Pan African credit rating agency, Agusto & Co. has stated that the emergence of financial technology (fintech) companies in the country was accelerating the adoption of digital banking.
The agency, however, noted that while fintech companies may not be a threat to the Nigerian banking industry in the short-term, they are potential long-term threat to the sector.
Agusto & Co., which stated this in its latest Banking Sector Report made available to THISDAY, therefore supported ongoing strategies by “proactive players in the banking industry to either partner with these fintech companies or create an alternative form in-house.”
The report observed that banks with net interest spread (NIS) consistently above the Industry average of 59 per cent in 2017, garnered a large pool of stable, low cost deposits through investments in technology to enhance digital services in their retail banking strategies.
Therefore, it pointed out that financial inclusion strategy aimed at capturing the informal and unbanked portion of the Nigerian populace, which accounts for about 47.5 per cent of Nigerians, remains an avenue to get low-cost funds into the system.
“This is achievable though mobile and agency banking. The young populace, particularly “millennials” are available targets that can be on boarded into the banking system through digital solutions.
“The idea behind technology is to grow low cost deposits efficiently, so that the Industry’s spread is preserved as it focuses to top tier corporates for risk asset creation.
“In addition, the use of digital platforms reduces the marginal (or additional) cost of serving customers, thereby maintaining profitability,” Agusto & Co. stated.
According to the agency, with 198 million Nigerians and 148.8 million active mobile (GSM) telephone lines as at March 2018 (Tele density of 75.4%), the potential for financial inclusion via technology was enormous. Although it highlighted key drawbacks to this to include infrastructure deficit in terms of internet connectivity and cell towns outside major cities, the report stressed that opportunities still exists to increase transactions on e-banking platforms and grow service fees.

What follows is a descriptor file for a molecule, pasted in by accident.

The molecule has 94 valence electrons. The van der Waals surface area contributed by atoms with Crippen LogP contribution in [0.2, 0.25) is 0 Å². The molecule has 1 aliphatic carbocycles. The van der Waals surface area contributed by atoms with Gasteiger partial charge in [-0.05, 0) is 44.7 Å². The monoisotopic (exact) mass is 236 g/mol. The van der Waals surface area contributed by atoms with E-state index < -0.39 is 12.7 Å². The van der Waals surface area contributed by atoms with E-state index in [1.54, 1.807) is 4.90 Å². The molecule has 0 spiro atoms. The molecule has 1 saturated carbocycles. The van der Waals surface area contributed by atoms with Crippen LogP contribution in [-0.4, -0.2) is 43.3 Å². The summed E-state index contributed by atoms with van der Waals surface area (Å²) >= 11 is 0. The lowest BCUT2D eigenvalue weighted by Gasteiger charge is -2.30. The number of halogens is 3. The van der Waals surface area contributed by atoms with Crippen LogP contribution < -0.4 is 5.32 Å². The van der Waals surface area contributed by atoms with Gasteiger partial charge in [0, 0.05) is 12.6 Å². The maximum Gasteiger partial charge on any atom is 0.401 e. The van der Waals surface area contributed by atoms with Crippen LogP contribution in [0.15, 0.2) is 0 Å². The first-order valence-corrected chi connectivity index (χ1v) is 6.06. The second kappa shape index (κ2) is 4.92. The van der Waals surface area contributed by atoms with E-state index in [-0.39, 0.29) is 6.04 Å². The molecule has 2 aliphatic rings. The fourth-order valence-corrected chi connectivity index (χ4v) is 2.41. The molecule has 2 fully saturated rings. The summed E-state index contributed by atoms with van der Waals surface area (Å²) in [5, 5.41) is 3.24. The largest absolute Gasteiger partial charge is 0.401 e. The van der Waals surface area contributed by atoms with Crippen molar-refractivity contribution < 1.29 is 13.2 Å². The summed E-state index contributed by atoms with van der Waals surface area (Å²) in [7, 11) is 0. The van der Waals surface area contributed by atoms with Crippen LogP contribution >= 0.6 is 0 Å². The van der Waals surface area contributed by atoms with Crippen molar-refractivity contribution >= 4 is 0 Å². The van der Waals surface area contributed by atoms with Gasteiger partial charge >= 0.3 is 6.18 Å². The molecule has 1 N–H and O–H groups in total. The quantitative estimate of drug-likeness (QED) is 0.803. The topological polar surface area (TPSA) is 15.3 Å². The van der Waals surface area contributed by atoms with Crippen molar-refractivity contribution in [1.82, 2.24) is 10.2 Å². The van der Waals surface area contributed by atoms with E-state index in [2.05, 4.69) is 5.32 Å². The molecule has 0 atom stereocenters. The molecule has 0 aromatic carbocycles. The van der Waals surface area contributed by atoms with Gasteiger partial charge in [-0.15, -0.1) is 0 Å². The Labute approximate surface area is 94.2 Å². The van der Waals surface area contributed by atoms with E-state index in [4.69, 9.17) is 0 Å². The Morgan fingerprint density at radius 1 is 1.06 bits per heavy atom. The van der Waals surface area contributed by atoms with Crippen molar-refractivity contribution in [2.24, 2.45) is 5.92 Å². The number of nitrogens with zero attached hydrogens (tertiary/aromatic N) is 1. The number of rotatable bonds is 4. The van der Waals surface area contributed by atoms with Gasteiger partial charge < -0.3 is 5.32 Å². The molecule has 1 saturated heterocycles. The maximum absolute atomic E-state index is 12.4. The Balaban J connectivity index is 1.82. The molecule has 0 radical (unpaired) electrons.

“The Industry’s e-banking income generated from payment platforms and electronic channels has been on the rise and was the largest contributor to fees & commissions at 24 per cent in 2017.
“Mobile money and ATM transaction trends show growing usage of electronic payment platforms which increases opportunities for banks to earn service and transaction commissions.
“With increasing transactions on these digital platforms, the Industry is able to grow commissions and the 24 per cent contribution will rise further overtime.
“The margins of the Nigerian banking Industry are under threat due to the weak economic climate which continues to impact asset quality and regulatory constraints caused by a tight monetary policy stance aimed at protecting exchange rates.
“The adoption of digitalisation strategies can enable banks raise low cost retail deposits, while reducing the costs of servicing these customers.
“The future of banking in Nigeria lies with the retail market and with banks ensuring that this segment of the market is well served using digital solutions. This will ensure that cost of funding is low and operating expenses are minimised in the medium to long term,” it added.
According to the firm, regulation continues to squeeze funds available to the banks for lending, thereby, increasing cost of funds.
Apart from regulatory liquidity requirements which demands banks to reserve a minimum of 30 per cent of assets in liquid or ‘near cash’ assets, the cash reserve requirement (CRR) is also a major drag on profitability, Agusto & Co stated.
The Central Bank of Nigeria’s (CBN) official CRR currently stands at 22.5 per cent (or 27.5% for banks that are unwilling to lend to sectors prioritised by the CBN).
“However, the effective CRR for some banks is as high as 31 per cent given CBN’s tight monetary policy stance. This implies that the industry has only about 47.5 per cent of its deposits available for lending. “Banks preferably lend these funds to top tier large corporates (with a concession on rates) to avoid further deterioration in asset quality,” the report added.